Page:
Manila, Philippines (BBN)– Emerging East Asia’s local currency bonds are still in demand from domestic and offshore investors, but the region’s markets face increasing challenges, the Asian Development Bank (ADB) said on Tuesday.
Emerging East Asia’s local currency markets continue to expand, but at a slower rate than previously. At the end of September, the region had $5.5 trillion in outstanding bonds, 5.5 percent more than a year earlier in local currency terms. That compared with a year-on-year growth rate of 7.6 percent at the end of the second quarter of 2011.
The expansion in the third quarter was largely due to strong growth in the region’s corporate bond market, which expanded by 15.4 percent, while the government bond market grew by a smaller 1.3 percent, according to the latest Asia Bond Monitor released on the day.
“Still, risks to the outlook include growing uncertainty surrounding the European economies, which is generating volatility in global and regional markets and a flight to safe-haven investments. Furthermore, the slowdown in Asia’s economic growth and the potential for abrupt capital outflows are also challenges,” it added.
The report assesses the bond markets of the People’s Republic of China (PRC); Hong Kong, China; Indonesia; the Republic of Korea; Malaysia; the Philippines; Singapore; Thailand; and Viet Nam.
Bonds issued by local governments could become an interesting new asset class in the local markets. The Thai government now permits issuance by local governments and the companies they own. Meanwhile, the PRC recently approved issuance of bonds by the municipal government of Shanghai and the province of Guangdong for CNY7.1 billion and CNY6.9 billion, respectively.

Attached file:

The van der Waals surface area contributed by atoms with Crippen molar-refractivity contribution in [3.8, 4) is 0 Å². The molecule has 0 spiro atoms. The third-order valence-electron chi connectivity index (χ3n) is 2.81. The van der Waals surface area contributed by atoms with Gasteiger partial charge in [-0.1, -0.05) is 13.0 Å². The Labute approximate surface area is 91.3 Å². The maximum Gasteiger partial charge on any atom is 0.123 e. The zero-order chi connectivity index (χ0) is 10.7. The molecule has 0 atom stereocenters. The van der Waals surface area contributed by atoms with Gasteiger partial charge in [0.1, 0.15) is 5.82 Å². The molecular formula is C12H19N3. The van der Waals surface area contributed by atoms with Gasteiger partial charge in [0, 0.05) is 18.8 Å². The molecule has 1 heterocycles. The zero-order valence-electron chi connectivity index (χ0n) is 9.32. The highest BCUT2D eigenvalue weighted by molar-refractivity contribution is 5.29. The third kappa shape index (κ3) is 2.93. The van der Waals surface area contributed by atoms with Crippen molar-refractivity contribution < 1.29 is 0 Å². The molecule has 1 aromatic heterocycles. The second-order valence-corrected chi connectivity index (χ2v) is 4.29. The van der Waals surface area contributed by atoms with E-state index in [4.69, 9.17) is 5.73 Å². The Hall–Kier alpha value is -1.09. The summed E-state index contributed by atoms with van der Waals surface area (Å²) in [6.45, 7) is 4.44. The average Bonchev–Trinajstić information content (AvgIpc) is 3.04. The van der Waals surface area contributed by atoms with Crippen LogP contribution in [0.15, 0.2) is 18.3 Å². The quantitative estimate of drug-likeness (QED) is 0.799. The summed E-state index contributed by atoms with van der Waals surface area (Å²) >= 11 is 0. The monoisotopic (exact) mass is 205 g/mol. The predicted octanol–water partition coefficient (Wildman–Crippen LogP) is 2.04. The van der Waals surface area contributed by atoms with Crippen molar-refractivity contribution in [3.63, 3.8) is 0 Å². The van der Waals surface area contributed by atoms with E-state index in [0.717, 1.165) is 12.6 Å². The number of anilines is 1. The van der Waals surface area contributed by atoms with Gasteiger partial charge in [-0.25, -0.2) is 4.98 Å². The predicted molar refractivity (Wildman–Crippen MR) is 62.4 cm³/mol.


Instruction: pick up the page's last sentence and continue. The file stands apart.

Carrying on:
Yield curves in most markets have flattened and in some cases shifted downwards as markets and policymakers focus on supporting growth rather than stemming inflation. Declining yields, particularly for longer-dated bonds, offer governments in the region an opportunity to raise cost-effective debt should they need to finance additional borrowing.
Viet Nam was the fastest-growing local currency bond market in the third quarter, expanding 22.2 percent on year to $17 billion. The corporate bond market grew by a strong 34.7 percent with the government bond market increasing 21.1 percent.
The PRC has the largest local currency bond market in emerging East Asia with $3.2 trillion in bonds outstanding at the end of September. That was 3.5 percent more than a year earlier and 0.5 percent more than at the end of June.
The 20.0 percent year-on-year growth in the corporate bond market contrasted with the 0.7 percent contraction in the government bond market, the Monitor added.
Bond issuance in the region totaled $829 billion in the third quarter, up 7.6 percent versus the second quarter but down 19.9 percent year-on-year as central banks reduced sales to offset foreign exchange inflows. Corporate issuance was also down 24.4 percent on a year-on-year basis. This decline, however, was from extraordinarily high levels in 2010.
As of the end of October, borrowers in emerging East Asia had raised $63 billion in so-called G3 bonds – or bonds denominated in US dollars, euros or yen — suggesting the region may, after all, fall short of the record $87 billion in issuance witnessed in 2010.
BBN/SSR/AD-29Nov11-8:16 am (BST)